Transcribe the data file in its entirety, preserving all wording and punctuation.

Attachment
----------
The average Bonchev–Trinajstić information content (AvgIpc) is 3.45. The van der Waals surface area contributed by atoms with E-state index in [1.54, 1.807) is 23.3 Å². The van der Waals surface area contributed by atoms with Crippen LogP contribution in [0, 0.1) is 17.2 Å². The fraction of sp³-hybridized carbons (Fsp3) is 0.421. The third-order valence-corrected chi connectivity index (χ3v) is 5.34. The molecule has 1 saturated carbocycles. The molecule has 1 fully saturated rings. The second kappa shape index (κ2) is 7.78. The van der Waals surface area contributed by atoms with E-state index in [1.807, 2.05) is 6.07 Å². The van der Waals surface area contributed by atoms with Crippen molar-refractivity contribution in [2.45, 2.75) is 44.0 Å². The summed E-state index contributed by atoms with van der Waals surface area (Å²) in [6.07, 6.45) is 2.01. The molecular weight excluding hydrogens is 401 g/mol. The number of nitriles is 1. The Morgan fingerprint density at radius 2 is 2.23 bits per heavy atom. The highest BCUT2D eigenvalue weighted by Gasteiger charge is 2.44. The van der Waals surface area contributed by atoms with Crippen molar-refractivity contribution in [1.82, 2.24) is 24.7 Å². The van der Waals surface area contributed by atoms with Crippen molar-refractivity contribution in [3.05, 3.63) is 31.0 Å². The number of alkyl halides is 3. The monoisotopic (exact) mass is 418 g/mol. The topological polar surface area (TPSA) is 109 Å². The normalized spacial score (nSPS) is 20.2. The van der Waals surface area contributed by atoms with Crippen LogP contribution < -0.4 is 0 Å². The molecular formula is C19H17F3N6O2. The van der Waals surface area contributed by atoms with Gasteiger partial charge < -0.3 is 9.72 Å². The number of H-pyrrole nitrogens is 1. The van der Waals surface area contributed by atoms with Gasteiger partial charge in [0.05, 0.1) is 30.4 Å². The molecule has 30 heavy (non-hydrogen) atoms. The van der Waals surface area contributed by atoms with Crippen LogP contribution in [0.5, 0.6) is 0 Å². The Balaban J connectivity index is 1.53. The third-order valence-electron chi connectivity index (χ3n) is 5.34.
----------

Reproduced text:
The average Bonchev–Trinajstić information content (AvgIpc) is 3.45. The van der Waals surface area contributed by atoms with E-state index in [1.54, 1.807) is 23.3 Å². The van der Waals surface area contributed by atoms with Crippen LogP contribution in [0, 0.1) is 17.2 Å². The fraction of sp³-hybridized carbons (Fsp3) is 0.421. The third-order valence-corrected chi connectivity index (χ3v) is 5.34. The molecule has 1 saturated carbocycles. The molecule has 1 fully saturated rings. The second kappa shape index (κ2) is 7.78. The van der Waals surface area contributed by atoms with E-state index in [1.807, 2.05) is 6.07 Å². The van der Waals surface area contributed by atoms with Crippen molar-refractivity contribution in [2.45, 2.75) is 44.0 Å². The summed E-state index contributed by atoms with van der Waals surface area (Å²) in [6.07, 6.45) is 2.01. The molecular weight excluding hydrogens is 401 g/mol. The number of nitriles is 1. The Morgan fingerprint density at radius 2 is 2.23 bits per heavy atom. The highest BCUT2D eigenvalue weighted by Gasteiger charge is 2.44. The van der Waals surface area contributed by atoms with Crippen molar-refractivity contribution in [1.82, 2.24) is 24.7 Å². The van der Waals surface area contributed by atoms with Crippen molar-refractivity contribution in [3.05, 3.63) is 31.0 Å². The number of alkyl halides is 3. The monoisotopic (exact) mass is 418 g/mol. The topological polar surface area (TPSA) is 109 Å². The normalized spacial score (nSPS) is 20.2. The van der Waals surface area contributed by atoms with Crippen LogP contribution < -0.4 is 0 Å². The molecular formula is C19H17F3N6O2. The van der Waals surface area contributed by atoms with Gasteiger partial charge < -0.3 is 9.72 Å². The number of H-pyrrole nitrogens is 1. The van der Waals surface area contributed by atoms with Gasteiger partial charge in [0.05, 0.1) is 30.4 Å². The molecule has 30 heavy (non-hydrogen) atoms. The van der Waals surface area contributed by atoms with Crippen LogP contribution in [0.5, 0.6) is 0 Å². The Balaban J connectivity index is 1.53. The third-order valence-electron chi connectivity index (χ3n) is 5.34.